Re: [revelation-list] Question on Revelation 6:2 bow
- John and list,This raises an interesting question of what our presuppositions are regarding revelation, inerrancy, etc. In my mind, when John says what he saw was a "vision" "in the Spirit" that would rule out someone consciously and deliberately sitting down and writing out a massive series of OT motifs, allusions, and quotes which he weaves together into a letter to the churches. It seems to me that the self-description of the Apocalypse is that it was a vision that a man saw, if we accept that on its face, than all the allusions, etc. come from the Revealer, the Lord, not the Revelator, John. Am I off base?Joel Wilhelm----- Original Message -----From: John C. PoirierSent: Friday, October 18, 2002 12:47 PMSubject: Re: [revelation-list] Question on Revelation 6:2 bowThe rider on the white horse is neither Christ, the anti-Christ, nor Apollo.
In message 253 (in the archives), I called attention to my own contribution: "I published an article three years ago ("The First Rider: A Response to Michael Bachmann," *NTS* 45  257-62), in which I argued that the four riders of Revelation 6 correspond to the four calamities of LXX Ezek 5:12. I would . . . point out that this possible echo of Ezekiel follows
[the] observation that Revelation uses Ezekiel in its original order."
Check it out: the four horsemen correspond to the calamities of LXX Ezek 5:12. These calamaties also appear in MT Jer 15:2, and appear to be a stock designator for life running amok. The conqueror on the white horse is not a specific person, but simply refers to captivity itself, as one among the four calamaties that together signify all hell breaking loose.
John C. Poirier
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- Hi Jason,
Interesting message to which I have a few comments. Sorry for the delay.
> -----Original Message-----It is certainly possible that Hab 3:9 is the OT scriptural basis, or at
> From: coates [mailto:jasonnola@...]
> Sent: Friday, October 18, 2002 1:01 PM
> To: email@example.com
> Subject: RE: [revelation-list] Question on Revelation 6:2 bow
> David Chilton points out that Habakkuk 3:9 is the OT
> scriptural basis for
> Revelation 6. (The Days of Vengeance, Tyler, Texas: Dominion
> Press, 1987
> p.186.) Christ is depicted here as the warrior-king of
> Habakkuk carrying a
> bow. The victory of the Redeemer over His enemies is seen in
> Psalm 45 where
> again the warrior-king is seen going forth conquering and to
> conquer. (The
> sense here is that conquest is ongoing and not yet completed.)
least, background. It could also be just a parallel. Habakkuk 3,
however, describes a theophany, and Revelation describes the coming of
both God and Christ as a theophany, or epiphany, if you like. I have
argued in my thesis that it is important to be able to explain why God
features so prominently in Revelation.
Several scholars point to Psalm 45 as the background. In my thesis I
have pointed to a large number of parallels between Psalm 45 and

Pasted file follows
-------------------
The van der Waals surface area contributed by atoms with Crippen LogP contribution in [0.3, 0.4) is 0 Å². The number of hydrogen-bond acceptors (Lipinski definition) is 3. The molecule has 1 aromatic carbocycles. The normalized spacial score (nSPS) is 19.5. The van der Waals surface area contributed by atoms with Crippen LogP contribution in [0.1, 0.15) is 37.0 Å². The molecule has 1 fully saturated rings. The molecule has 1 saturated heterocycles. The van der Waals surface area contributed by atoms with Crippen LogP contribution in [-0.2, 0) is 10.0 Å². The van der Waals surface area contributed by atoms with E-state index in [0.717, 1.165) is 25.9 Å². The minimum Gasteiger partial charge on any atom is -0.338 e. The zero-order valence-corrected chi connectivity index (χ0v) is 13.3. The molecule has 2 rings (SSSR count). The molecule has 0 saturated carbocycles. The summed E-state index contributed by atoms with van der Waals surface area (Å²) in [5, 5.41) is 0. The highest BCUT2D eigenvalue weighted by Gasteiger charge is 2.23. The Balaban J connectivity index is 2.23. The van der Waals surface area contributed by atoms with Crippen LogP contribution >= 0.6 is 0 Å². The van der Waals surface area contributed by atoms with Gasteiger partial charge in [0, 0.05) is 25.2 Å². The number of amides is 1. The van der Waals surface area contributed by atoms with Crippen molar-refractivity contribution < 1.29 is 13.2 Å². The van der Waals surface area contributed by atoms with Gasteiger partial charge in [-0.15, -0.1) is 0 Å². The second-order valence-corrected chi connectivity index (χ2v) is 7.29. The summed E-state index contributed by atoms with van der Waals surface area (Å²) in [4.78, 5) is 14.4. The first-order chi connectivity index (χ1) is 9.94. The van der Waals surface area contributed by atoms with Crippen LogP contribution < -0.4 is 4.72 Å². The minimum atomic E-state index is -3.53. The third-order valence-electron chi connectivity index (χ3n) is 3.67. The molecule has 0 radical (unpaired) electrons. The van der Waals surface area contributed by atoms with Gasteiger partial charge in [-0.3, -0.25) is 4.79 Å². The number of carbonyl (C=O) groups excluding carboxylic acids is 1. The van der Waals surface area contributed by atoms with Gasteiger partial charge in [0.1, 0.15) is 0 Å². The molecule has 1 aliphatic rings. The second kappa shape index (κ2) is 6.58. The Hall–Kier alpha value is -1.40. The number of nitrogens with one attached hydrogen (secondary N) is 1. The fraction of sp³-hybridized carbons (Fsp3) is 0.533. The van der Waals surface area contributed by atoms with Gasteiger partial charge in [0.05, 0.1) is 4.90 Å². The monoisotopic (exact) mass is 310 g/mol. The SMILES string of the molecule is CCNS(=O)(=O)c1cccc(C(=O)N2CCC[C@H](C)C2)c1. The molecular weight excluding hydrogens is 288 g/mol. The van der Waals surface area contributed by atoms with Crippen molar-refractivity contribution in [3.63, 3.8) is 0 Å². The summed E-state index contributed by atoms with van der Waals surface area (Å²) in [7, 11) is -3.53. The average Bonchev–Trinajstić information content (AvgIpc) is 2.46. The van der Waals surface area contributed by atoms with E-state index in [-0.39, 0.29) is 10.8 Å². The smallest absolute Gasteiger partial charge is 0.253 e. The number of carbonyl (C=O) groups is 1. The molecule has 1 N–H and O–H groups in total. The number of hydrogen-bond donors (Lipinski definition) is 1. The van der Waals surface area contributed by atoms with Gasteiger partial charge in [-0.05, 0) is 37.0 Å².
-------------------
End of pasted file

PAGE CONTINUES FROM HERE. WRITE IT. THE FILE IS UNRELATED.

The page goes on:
Revelation, but I was not able to show that Revelation contains any
certain allusions to Psalm 45. I think, however, it is fair to conclude
that Psalm 45 may provide us with a model for the understanding of
Christ as the coming warrior-king. The wedding motif also seems to be
present in both Psalm 45 and Revelation, as McIlraith, among others, has
shown. This is one of the reasons why I suggest that Christ is depicted
as a Warrior-Bridegroom in both texts, but especially in Revelation.
>Bornkamm argued convincingly already in 1937 that it is part of John's
> I find it interesting that there is no mention of an arrow or
> quiver of
> arrows. The bow of the warrior-king is empty. One explanation
> is that the
> "one" arrow - Christ's redemption of man - was released, and
> therefore any
> act of Christ, such as the judgement and conquest of his enemies, is
> predicated upon this.
narrative technique that he does not always mention everything. One of
his (or his primary) argument was a careful comparison of Rev 14:14-20
and 19:11-21. This article is rather important, but few seems to have
read it. That there is no mention of an arrow or a quiver of arrows does
therefore not necessarily mean that there were no arrows or quiver. It
may rather be one example of his narrative technique.
If Revelation employs theophany language -- and it does e.g. here and in
6,12-17 -- then I think it is important to provide an explanation which
fits the theophany concept. One could argue that John used theophany
language without any notion of theophany. However, I wonder how any
reader well acquainted to the OT (and the pervasive use of the OT in
Revelation suggests that John assumed that his readers were acquainted
with the OT) should have been able to see that. It would only have been
possible if the texts itself makes clear that the theophany language is
used without the very theophany notion. If this is indeed the case, then
it should be easy for us to detect. Several studies have, however,
argued that John makes use of the theophany concept.
>I am well aware that Chilton and others interpret the plagues as a
> Chilton continues to offer some very interesting explanations
> of where the
> bow comes from, and how it fits in the scheme of judgement on apostate
> Israel. (Op. cit. p186-7.)
judgment on apostate Israel. It is true that Revelation uses OT texts
which describe that, but Revelation also uses a number of other texts
which are concerned with the judgment on other nations. Indeed, I think
that just as God's people is international, so are those who will be
One problem, which I think it unsatisfactorily answered by Chilton and
other AD 70-interpreters, is what relevance the AD 70-judgment has for
the seven cities of Asia. Another is what "every eye" in Rev 1:7 means.
Georg S. Adamsen